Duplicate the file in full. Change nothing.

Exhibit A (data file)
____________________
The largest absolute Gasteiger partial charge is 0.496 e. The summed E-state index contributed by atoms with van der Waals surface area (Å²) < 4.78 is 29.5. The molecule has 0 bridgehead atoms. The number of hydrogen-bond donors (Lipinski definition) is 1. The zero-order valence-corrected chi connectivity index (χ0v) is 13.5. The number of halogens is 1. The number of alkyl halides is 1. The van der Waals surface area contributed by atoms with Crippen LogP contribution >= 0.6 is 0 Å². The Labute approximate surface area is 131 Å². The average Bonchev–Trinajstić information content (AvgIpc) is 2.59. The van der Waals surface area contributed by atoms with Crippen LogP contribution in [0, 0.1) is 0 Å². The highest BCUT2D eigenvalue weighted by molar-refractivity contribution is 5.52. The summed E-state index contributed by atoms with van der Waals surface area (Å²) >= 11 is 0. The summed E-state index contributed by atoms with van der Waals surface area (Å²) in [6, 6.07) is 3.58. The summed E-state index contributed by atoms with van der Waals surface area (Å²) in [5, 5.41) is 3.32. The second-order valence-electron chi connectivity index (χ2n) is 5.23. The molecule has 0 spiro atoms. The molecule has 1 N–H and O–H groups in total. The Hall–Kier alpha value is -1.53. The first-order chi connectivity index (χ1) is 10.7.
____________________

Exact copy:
The largest absolute Gasteiger partial charge is 0.496 e. The summed E-state index contributed by atoms with van der Waals surface area (Å²) < 4.78 is 29.5. The molecule has 0 bridgehead atoms. The number of hydrogen-bond donors (Lipinski definition) is 1. The zero-order valence-corrected chi connectivity index (χ0v) is 13.5. The number of halogens is 1. The number of alkyl halides is 1. The van der Waals surface area contributed by atoms with Crippen LogP contribution >= 0.6 is 0 Å². The Labute approximate surface area is 131 Å². The average Bonchev–Trinajstić information content (AvgIpc) is 2.59. The van der Waals surface area contributed by atoms with Crippen LogP contribution in [0, 0.1) is 0 Å². The highest BCUT2D eigenvalue weighted by molar-refractivity contribution is 5.52. The summed E-state index contributed by atoms with van der Waals surface area (Å²) >= 11 is 0. The summed E-state index contributed by atoms with van der Waals surface area (Å²) in [6, 6.07) is 3.58. The summed E-state index contributed by atoms with van der Waals surface area (Å²) in [5, 5.41) is 3.32. The second-order valence-electron chi connectivity index (χ2n) is 5.23. The molecule has 0 spiro atoms. The molecule has 1 N–H and O–H groups in total. The Hall–Kier alpha value is -1.53. The first-order chi connectivity index (χ1) is 10.7.